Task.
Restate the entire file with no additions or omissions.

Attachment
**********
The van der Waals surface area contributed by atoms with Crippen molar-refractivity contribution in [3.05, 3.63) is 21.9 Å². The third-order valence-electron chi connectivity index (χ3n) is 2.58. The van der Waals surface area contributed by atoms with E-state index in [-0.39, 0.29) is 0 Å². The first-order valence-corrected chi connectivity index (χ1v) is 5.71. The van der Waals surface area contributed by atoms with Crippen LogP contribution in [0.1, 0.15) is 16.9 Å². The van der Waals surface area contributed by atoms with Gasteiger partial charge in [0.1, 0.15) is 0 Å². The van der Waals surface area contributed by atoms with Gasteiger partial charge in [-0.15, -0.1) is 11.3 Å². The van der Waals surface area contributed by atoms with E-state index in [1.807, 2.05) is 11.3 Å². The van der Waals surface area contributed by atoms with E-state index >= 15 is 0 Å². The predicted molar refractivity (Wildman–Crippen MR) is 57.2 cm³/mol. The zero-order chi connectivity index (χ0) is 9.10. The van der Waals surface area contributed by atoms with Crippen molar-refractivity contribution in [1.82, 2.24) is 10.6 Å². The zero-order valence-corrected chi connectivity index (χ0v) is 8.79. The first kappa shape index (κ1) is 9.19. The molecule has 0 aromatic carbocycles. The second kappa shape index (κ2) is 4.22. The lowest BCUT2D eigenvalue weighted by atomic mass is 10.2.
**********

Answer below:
The van der Waals surface area contributed by atoms with Crippen molar-refractivity contribution in [3.05, 3.63) is 21.9 Å². The third-order valence-electron chi connectivity index (χ3n) is 2.58. The van der Waals surface area contributed by atoms with E-state index in [-0.39, 0.29) is 0 Å². The first-order valence-corrected chi connectivity index (χ1v) is 5.71. The van der Waals surface area contributed by atoms with Crippen LogP contribution in [0.1, 0.15) is 16.9 Å². The van der Waals surface area contributed by atoms with Gasteiger partial charge in [0.1, 0.15) is 0 Å². The van der Waals surface area contributed by atoms with Gasteiger partial charge in [-0.15, -0.1) is 11.3 Å². The van der Waals surface area contributed by atoms with E-state index in [1.807, 2.05) is 11.3 Å². The van der Waals surface area contributed by atoms with E-state index >= 15 is 0 Å². The predicted molar refractivity (Wildman–Crippen MR) is 57.2 cm³/mol. The zero-order chi connectivity index (χ0) is 9.10. The van der Waals surface area contributed by atoms with Crippen molar-refractivity contribution in [1.82, 2.24) is 10.6 Å². The zero-order valence-corrected chi connectivity index (χ0v) is 8.79. The first kappa shape index (κ1) is 9.19. The molecule has 0 aromatic carbocycles. The second kappa shape index (κ2) is 4.22. The lowest BCUT2D eigenvalue weighted by atomic mass is 10.2.